A recent Schwab survey of planning students at Texas Tech found that the lure of client relationship management and working in-person with clients remains high, with nearly half of students citing the latter as a priority.
The industry has gone through an evolution in the way it delivers services to clients, the way businesses operate and the state of the competitive market. At some point in there, value added services became all the rage. But now we have a problem, says EBA Blogger Wendy Keneipp.
Try a little brain-based sales and marketing, suggests ASSPAs Lisa Allen. Speaking about building a loyal client base this week at the ASSPA/NAPA 401(k) Summit, Allen offered the view that plan sponsors typically choose to work with an adviser because they find a good personal fit, then retroactively confirm that all of the objective and numbers-based reasons for that decision are in line.
Were starting your week with three important facts, developments or conversations from recent and upcoming events. This week, we look at the new IRS guidelines, final ruling from CMS on MLR ratio and whats going on in Europe with retirement taxes.
Get ready for tip off. Sun Life Financial is set to offer brokers a new place to take employer clients and employees the NBA basketball court.
Jack Kwicien on how to engage clients in a meaningful way
Mel Schlesinger on how brokers, advisers can redesign a benefit proposal.
John Lamb on how financial drivers of HIXs may outweigh traditional benefits approach.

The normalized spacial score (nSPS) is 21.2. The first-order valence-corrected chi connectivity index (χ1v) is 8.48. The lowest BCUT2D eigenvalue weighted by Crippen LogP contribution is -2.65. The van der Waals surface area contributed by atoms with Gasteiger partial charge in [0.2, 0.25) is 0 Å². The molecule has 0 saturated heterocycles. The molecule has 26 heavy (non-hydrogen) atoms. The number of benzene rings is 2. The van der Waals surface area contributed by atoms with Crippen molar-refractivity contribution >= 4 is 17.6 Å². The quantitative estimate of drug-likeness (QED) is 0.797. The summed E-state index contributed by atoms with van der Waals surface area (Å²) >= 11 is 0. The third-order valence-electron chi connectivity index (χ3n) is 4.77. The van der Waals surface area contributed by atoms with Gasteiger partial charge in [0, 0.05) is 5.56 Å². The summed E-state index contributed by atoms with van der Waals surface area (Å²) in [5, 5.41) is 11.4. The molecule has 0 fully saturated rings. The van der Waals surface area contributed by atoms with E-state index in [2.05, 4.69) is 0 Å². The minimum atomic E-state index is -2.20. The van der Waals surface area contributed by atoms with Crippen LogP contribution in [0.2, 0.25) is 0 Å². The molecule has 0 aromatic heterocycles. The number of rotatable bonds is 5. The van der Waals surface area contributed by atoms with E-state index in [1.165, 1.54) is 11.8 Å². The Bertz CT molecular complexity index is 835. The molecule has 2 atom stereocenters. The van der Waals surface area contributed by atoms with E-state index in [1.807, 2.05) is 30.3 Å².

A day in the life of Kristin Ash of Global Benefits Group
EBA editor Elizabeth Galentine on why brokers should shift their focus.
According to most experts, the number is small and keeps getting smaller. We speak, of course, of the number of companies with 50 or more employees that will drop employer-sponsored insurance in 2014 - opting to send employees to state-run insurance exchanges and pay per-employee fines levied by the Patient Protection and Affordable Care Act. After a McKinsey & Company study in 2011 famously concluded that 30% of employers would "pay" rather than "play," survey after survey has revealed that fewer than 5% of employers plan to eliminate employee health benefits. Even the Government Accountability Office, which originally reported as much as 20% of employers would drop coverage, now has backed off that estimate to around 2%.
An adviser's staff is key to a firm's success that's something most of us can agree on. Yet too many advisers underutilize their staff members.
Twenty-seven years after women first complained in 1986 about bumping against an invisible barrier dubbed the glass ceiling when they aimed for top jobs, just 21 are chief executive officers of companies in the Standard & Poors 500 Index. Now, a rash of books, from Facebook Inc. Chief Operating Officer Sheryl Sandberg to former State Department official Anne-Marie Slaughter, are soon to be published, seeking to empower women.
A glass-half-full crowd of benefits brokers and agents that could be the theme of this years National Association of Health Underwriters Capitol Conference. The organization concluded its three day lobbying stint Wednesday with a morning of discussion panels on health reform, remarks from a Republican congresswoman, a talk with a representative from Centers for Medicare and Medicaid and an address from NAHUs president.
Sometimes the Service is explicit about its enforcement priorities. Other times officials drop hints in public speeches. And sometimes they just keep quiet in hopes plan sponsors will not let their guard down thinking they are out of the danger zone.